The Company maintains close communication with investors through investment conferences, one-on-one meetings, video-conferencing and other forms of exchange interaction to timely deliver our operating conditions to the capital markets. In 2017, our management attended 16 investor conferences and 285 routine investor meetings, met with 681 investment institutions and 916 investors in total. We will continue our efforts to enhance the investor relations work.
The Company also attaches high importance to the AGMs, and makes substantial efforts to enhance communications between the Board and the shareholders. At the AGMs, the Board always makes efforts to fully address the questions raised by shareholders. In 2017, we held our AGM on 25 May 2017 (Thursday) in the Ballroom, InterContinental Hong Kong, 18 Salisbury Road, Kowloon, Hong Kong. The major items discussed and the percentage of votes cast in favor of the resolutions are set out as follows:
1. The review and consideration of the audited financial statements and the reports of the directors and auditors for the year ended 31 December 2016 (99.9557%);
2. The declaration of a final dividend for the year ended 31 December 2016 (99.9576%);
3. The re-election of Mr. DONG Xin as executive director (99.3620%);
4. The re-election of Mr. Frank WONG Kwong Shing, Dr. Moses CHENG Mo Chi, Mr. Paul CHOW Man Yiu, Mr. Stephen YIU Kin Wah as INEDs (90.2313% to 99.8895%);
5. The re-appointment of PricewaterhouseCoopers and PricewaterhouseCoopers Zhong Tian LLP (hereinafter collectively as “PwC”) as auditors of the Group for Hong Kong financial reporting and US financial reporting purposes, respectively, and authorizing the Board to fix their remuneration (99.8085%);
6. To give a general mandate to the directors of the Company to buy back shares in the Company not exceeding 10% of the number of issued shares (99.9113%);
7. To give a general mandate to the directors of the Company to allot, issue and deal with additional shares in the Company not exceeding 20% of the number of issued shares (83.5779%);
8. To extend the general mandate granted to the directors of the Company to allot, issue and deal with shares by the number of shares bought back (84.0614%).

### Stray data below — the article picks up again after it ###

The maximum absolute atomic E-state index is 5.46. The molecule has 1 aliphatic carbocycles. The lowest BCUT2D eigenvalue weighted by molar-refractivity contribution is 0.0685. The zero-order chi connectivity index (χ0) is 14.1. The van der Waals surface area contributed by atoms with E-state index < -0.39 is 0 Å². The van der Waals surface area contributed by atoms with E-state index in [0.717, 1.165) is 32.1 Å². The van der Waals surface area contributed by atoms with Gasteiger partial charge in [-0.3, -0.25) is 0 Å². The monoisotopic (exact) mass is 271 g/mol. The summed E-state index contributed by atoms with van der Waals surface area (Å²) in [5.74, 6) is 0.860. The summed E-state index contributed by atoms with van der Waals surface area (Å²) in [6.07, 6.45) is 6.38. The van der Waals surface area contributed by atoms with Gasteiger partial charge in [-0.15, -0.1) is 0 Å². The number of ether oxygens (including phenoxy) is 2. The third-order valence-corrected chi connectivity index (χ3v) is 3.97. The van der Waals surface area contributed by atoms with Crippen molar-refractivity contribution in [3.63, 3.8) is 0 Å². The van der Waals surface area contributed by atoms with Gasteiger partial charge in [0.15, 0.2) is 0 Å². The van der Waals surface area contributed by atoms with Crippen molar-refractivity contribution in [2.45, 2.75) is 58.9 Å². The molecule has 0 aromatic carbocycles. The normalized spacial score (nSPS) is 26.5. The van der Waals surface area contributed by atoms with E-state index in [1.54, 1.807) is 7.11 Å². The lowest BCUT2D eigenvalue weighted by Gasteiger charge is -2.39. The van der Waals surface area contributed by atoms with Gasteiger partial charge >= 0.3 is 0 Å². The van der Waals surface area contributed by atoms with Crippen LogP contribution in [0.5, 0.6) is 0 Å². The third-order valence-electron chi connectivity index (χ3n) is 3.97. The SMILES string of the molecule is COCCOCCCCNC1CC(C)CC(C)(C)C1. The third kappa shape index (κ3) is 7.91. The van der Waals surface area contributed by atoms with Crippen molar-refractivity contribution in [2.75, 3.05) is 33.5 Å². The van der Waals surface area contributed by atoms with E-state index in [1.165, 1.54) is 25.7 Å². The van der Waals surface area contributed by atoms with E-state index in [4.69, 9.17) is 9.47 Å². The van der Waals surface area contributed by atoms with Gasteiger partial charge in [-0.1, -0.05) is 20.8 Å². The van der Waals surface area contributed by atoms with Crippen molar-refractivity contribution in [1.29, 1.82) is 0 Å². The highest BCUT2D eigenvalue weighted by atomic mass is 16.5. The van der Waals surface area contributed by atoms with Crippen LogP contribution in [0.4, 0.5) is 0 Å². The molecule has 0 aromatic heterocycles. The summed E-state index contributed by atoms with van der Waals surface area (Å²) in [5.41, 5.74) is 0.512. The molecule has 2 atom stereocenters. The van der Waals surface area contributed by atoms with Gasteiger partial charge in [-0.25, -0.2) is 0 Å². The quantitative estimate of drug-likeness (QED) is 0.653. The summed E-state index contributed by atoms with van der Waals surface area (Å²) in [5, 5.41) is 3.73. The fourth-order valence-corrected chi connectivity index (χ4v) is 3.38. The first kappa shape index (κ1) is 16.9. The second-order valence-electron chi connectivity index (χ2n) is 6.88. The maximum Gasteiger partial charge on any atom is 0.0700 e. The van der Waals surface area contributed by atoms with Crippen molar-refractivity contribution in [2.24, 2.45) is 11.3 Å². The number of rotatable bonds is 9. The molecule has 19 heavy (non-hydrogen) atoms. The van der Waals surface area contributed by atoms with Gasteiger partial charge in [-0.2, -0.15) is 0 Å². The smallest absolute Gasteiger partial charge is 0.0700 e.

All resolutions were duly passed at the 2017 AGM. As at the date of the AGM, the number of issued shares of the Company was 20,475,482,897 shares, which was the total number of shares entitling the holders to attend and vote for or against all the resolutions proposed at the AGM. No shareholders were required to abstain from voting on the resolutions proposed at the AGM. Hong Kong Registrars Limited, the share registrar of the Company, acted as scrutineer for vote-taking at the AGM. Poll results were announced at the meeting and on the websites of the Company and the HKEXnews on the day of the AGM.


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Annual Report 2017 43
CORPORATE GOVERNANCE REPORT
Shareholders’ Calendar
The following table sets out the tentative key dates for our shareholders for the financial year ending 31 December 2017. Such dates are subject to change pursuant to actual situations. Shareholders should note our announcements issued from time to time.
FY 2018 Shareholders’ Calendar
22 March Announcement of final results and final dividend for the financial year ended 31 December
2017
13 April Upload of 2017 annual report on the websites of the Company and the HKEX
16 April Dispatch of 2017 annual reports to shareholders
17 May 2018 AGM
End of June Payment of final dividend for the financial year ended 31 December 2017
Mid-August Announcement of interim results and interim dividend for the six months ending 30 June
2018, if any
End of September Payment of interim dividend for the six months ending 30 June 2018, if any
THE BOARD OF DIRECTORS AND THE BOARD COMMITTEES
The Board of Directors
The key responsibilities of the Board include, among others, formulating the Group’s overall strategies, setting management targets, monitoring internal controls and financial management, supervising the performance of our management, developing and reviewing the policies and practices of corporate governance (the Terms of Reference of its corporate governance function are available on the websites of our Company and the HKEXnews), while day-today operations and management are delegated by the Board to the executives of the Company. The Board operates in accordance with established practices (including those relating to reporting and supervision).